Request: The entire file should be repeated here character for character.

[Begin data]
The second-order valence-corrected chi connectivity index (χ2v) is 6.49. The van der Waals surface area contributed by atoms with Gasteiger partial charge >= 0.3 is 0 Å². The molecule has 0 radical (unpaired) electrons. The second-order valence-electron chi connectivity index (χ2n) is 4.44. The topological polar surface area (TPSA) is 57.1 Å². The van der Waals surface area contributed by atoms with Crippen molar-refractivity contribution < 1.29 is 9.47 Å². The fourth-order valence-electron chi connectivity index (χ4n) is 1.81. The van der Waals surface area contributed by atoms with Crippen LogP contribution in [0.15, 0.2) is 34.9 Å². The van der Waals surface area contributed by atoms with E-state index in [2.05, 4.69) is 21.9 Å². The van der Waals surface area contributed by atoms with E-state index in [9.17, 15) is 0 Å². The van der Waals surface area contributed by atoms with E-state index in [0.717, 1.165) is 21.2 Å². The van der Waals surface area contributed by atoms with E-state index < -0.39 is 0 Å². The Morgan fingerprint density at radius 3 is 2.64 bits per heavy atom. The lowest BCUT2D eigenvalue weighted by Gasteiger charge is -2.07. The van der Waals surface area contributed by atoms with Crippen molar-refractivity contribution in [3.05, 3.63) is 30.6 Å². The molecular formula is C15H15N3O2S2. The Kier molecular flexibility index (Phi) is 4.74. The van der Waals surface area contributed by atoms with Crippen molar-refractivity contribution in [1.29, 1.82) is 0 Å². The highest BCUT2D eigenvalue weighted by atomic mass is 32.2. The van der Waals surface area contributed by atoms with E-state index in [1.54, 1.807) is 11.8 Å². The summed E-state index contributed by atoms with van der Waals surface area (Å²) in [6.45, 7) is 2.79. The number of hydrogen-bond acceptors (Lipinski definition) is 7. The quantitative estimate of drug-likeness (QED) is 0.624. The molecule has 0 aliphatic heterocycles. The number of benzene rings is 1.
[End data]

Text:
The second-order valence-corrected chi connectivity index (χ2v) is 6.49. The van der Waals surface area contributed by atoms with Gasteiger partial charge >= 0.3 is 0 Å². The molecule has 0 radical (unpaired) electrons. The second-order valence-electron chi connectivity index (χ2n) is 4.44. The topological polar surface area (TPSA) is 57.1 Å². The van der Waals surface area contributed by atoms with Crippen molar-refractivity contribution < 1.29 is 9.47 Å². The fourth-order valence-electron chi connectivity index (χ4n) is 1.81. The van der Waals surface area contributed by atoms with Crippen LogP contribution in [0.15, 0.2) is 34.9 Å². The van der Waals surface area contributed by atoms with E-state index in [2.05, 4.69) is 21.9 Å². The van der Waals surface area contributed by atoms with E-state index in [9.17, 15) is 0 Å². The van der Waals surface area contributed by atoms with E-state index in [0.717, 1.165) is 21.2 Å². The van der Waals surface area contributed by atoms with E-state index < -0.39 is 0 Å². The Morgan fingerprint density at radius 3 is 2.64 bits per heavy atom. The lowest BCUT2D eigenvalue weighted by Gasteiger charge is -2.07. The van der Waals surface area contributed by atoms with Crippen molar-refractivity contribution in [3.05, 3.63) is 30.6 Å². The molecular formula is C15H15N3O2S2. The Kier molecular flexibility index (Phi) is 4.74. The van der Waals surface area contributed by atoms with Crippen molar-refractivity contribution in [1.29, 1.82) is 0 Å². The highest BCUT2D eigenvalue weighted by atomic mass is 32.2. The van der Waals surface area contributed by atoms with E-state index in [1.54, 1.807) is 11.8 Å². The summed E-state index contributed by atoms with van der Waals surface area (Å²) in [6.45, 7) is 2.79. The number of hydrogen-bond acceptors (Lipinski definition) is 7. The quantitative estimate of drug-likeness (QED) is 0.624. The molecule has 0 aliphatic heterocycles. The number of benzene rings is 1.